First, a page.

Although the Apostle Paul encourages his Corinthian readers to give with a cheerful heart (2 Corinthians 9:7), the relentless petitions for funds from an ever increasing number of charities can leave donors feeling more weary and confused than cheerful. They flip through endless campaign flyers, read hundreds of proposals, and the pile of requests just gets bigger and bigger. Although donors may acknowledge they have been blessed and called to give generously, something tells them they have more to offer than their financial wealth. Philanthropy is more than writing cheques.

On the other hand, those tasked with raising funds know the deeply felt needs of their beneficiaries and have seen how just a little can transform the lives of the poor. And more funding often brings more transformation. They’ve heard the stories, they’ve been on the frontlines, and they know God is moving. It can be both heartbreaking and exciting. The desire to bring in as much support as possible for their organization comes from a beautiful place. They understand Jesus when he said ‘truly I tell you, whatever you did for one of the least of these brothers and sisters of mine, you did for me,’ (Matthew 25:40) because they see his face in the poor every day. They have a just and urgent desire to help them. They can feel frustrated, if not disillusioned, when the money doesn’t come.

The Christian donors and charity leaders share similar goals: the alleviation of suffering, the eradication of poverty, bringing hope and healing to a broken world.  Yet the relationship between those with money to give and those seeking funds is complicated. Donors may feel misunderstood, used and wary of anyone wanting to become their friend.  Fundraisers, likewise, may feel misunderstood as being single minded in their pursuit of donations. How do they balance a genuine desire to see the potential donor as a whole person while at the same time wanting them to give generously to their cause? When does inviting others to give to a worthy cause turn into emotional manipulation?  When do multiple requests move from laudable perseverance to annoying pestering?

Fatigue, frustration and confusion are symptoms of a broader and perhaps deeper relational dysfunction. While there are many dynamics at play, like the inherent power of money and human brokenness, a significant factor is that the Biblical injunction to give thoughtfully, generously and cheerfully has been reduced to a seller/buyer transaction.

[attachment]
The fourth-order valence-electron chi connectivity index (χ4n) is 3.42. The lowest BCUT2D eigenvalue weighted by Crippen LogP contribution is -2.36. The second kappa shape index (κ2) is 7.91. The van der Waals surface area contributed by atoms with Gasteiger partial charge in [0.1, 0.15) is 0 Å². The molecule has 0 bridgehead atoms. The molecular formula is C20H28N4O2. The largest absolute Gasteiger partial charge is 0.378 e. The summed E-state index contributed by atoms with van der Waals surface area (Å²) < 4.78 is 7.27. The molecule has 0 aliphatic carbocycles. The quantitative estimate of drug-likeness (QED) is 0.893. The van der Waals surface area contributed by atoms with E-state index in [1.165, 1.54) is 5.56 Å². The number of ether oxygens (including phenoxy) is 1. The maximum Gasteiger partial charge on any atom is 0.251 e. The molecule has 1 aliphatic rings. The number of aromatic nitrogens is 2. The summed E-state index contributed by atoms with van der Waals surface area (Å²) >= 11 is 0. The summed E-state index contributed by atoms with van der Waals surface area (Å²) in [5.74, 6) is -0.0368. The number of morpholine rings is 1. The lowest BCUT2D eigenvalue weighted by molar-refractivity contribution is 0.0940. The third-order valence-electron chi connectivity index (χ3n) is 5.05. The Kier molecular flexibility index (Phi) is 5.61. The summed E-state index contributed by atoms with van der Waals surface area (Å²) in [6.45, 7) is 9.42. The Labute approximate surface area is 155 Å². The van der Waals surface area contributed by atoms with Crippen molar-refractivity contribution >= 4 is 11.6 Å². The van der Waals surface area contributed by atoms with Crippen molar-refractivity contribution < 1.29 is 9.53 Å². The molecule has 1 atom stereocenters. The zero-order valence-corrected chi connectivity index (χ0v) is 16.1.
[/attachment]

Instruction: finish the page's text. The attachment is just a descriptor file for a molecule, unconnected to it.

Some have learned to look at the donor/charity relationship like a business deal where products are offered and purchased. This isn’t the reality of the Kingdom. Jesus says those who give also  receive, sometimes in greater measure, and those who are poor are blessed.

It seems perhaps people have begun to lose sight of Kingdom logic in the midst of charitable and philanthropic endeavours. Philanthropy isn’t just a one-way transaction between the so-called rich and the so-called poor.  It’s not about the materially poor holding out empty hands so that the rich can fill them. It is much more beautiful and complex. Those we consider rich may have a poverty of spirit, relationships or joy. Those who are poor may have a richness of life, love or faith.

If we think of philanthropy in a Western, transactional way, we miss out on so much of what God is doing when we join together for Kingdom purposes. Steve Corbett and Steve Fikkert summarize it well in their popular book, When Helping Hurts:

Development is not done to people or for people but with people. The key dynamic in development is promoting an empowering process in which all people involved - both the ‘helpers’ and the ‘helped’- become more of what God created them to be.

In A Spirituality of Fundraising, Henri Nouwen explores the blessedness of both helping and being helped. He reminds us that we all benefit from spiritual and material generosity.

Those who need money and those who can give money meet on the common ground of God’s love. ‘God is able to provide you with every blessing in abundance so that by always having enough of everything you may share abundantly in every good work.’ (2 Cor 9:8). When this happens, we can indeed say with Paul ‘There is a new creation!’ (2 Cor 5:17). Where there is a new creation in Christ, there the kingdom of God is made manifest in the world.

The Charis Foundation along with a few like-minded friends and colleagues are prayerfully exploring how we might assist donors and charity leaders move to a greater awareness of their respective realities and then to an increased measure of relational health. We have begun hosting forums where both parties can share their challenges, celebrate the joys and hopefully work toward a healthier, more Kingdom-minded dynamic. There is much to be done and we don’t have answers, but we think having safe and honest conversations is a good place to start.

If you are interested in this topic, or have any thoughts to share, please reach out to us at We would love to hear what is on your heart.